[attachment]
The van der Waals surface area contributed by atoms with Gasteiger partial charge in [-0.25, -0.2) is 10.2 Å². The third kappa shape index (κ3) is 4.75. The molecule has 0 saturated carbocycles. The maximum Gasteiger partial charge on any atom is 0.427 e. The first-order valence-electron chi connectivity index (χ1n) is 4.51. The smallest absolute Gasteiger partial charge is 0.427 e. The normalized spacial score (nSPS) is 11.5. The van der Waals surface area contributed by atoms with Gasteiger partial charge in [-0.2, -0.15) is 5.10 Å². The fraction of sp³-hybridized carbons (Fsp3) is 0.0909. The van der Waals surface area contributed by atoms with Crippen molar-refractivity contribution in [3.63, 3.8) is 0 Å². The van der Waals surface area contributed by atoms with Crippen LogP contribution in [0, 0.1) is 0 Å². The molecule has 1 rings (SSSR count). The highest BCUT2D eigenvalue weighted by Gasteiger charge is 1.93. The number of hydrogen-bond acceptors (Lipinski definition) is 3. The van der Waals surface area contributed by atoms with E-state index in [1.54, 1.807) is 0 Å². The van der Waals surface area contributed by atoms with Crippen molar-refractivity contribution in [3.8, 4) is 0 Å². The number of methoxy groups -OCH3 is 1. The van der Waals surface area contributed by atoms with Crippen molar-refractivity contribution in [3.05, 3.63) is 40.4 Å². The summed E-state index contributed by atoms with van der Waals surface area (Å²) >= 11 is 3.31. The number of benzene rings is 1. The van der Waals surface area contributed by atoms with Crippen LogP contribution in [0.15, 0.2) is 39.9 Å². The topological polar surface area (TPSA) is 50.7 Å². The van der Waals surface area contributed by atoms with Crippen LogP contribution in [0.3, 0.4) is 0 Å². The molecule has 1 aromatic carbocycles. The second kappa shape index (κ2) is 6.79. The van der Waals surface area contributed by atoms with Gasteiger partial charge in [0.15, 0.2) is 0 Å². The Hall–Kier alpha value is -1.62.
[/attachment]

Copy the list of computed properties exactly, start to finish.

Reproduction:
The van der Waals surface area contributed by atoms with Gasteiger partial charge in [-0.25, -0.2) is 10.2 Å². The third kappa shape index (κ3) is 4.75. The molecule has 0 saturated carbocycles. The maximum Gasteiger partial charge on any atom is 0.427 e. The first-order valence-electron chi connectivity index (χ1n) is 4.51. The smallest absolute Gasteiger partial charge is 0.427 e. The normalized spacial score (nSPS) is 11.5. The van der Waals surface area contributed by atoms with Gasteiger partial charge in [-0.2, -0.15) is 5.10 Å². The fraction of sp³-hybridized carbons (Fsp3) is 0.0909. The van der Waals surface area contributed by atoms with Crippen molar-refractivity contribution in [3.63, 3.8) is 0 Å². The van der Waals surface area contributed by atoms with Crippen LogP contribution in [0, 0.1) is 0 Å². The molecule has 1 rings (SSSR count). The highest BCUT2D eigenvalue weighted by Gasteiger charge is 1.93. The number of hydrogen-bond acceptors (Lipinski definition) is 3. The van der Waals surface area contributed by atoms with E-state index in [1.54, 1.807) is 0 Å². The van der Waals surface area contributed by atoms with Crippen molar-refractivity contribution in [3.8, 4) is 0 Å². The number of methoxy groups -OCH3 is 1. The van der Waals surface area contributed by atoms with Crippen molar-refractivity contribution in [3.05, 3.63) is 40.4 Å². The summed E-state index contributed by atoms with van der Waals surface area (Å²) >= 11 is 3.31. The number of benzene rings is 1. The van der Waals surface area contributed by atoms with Crippen LogP contribution in [0.15, 0.2) is 39.9 Å². The topological polar surface area (TPSA) is 50.7 Å². The van der Waals surface area contributed by atoms with Crippen LogP contribution in [0.3, 0.4) is 0 Å². The molecule has 1 aromatic carbocycles. The second kappa shape index (κ2) is 6.79. The van der Waals surface area contributed by atoms with Gasteiger partial charge in [0.15, 0.2) is 0 Å². The Hall–Kier alpha value is -1.62.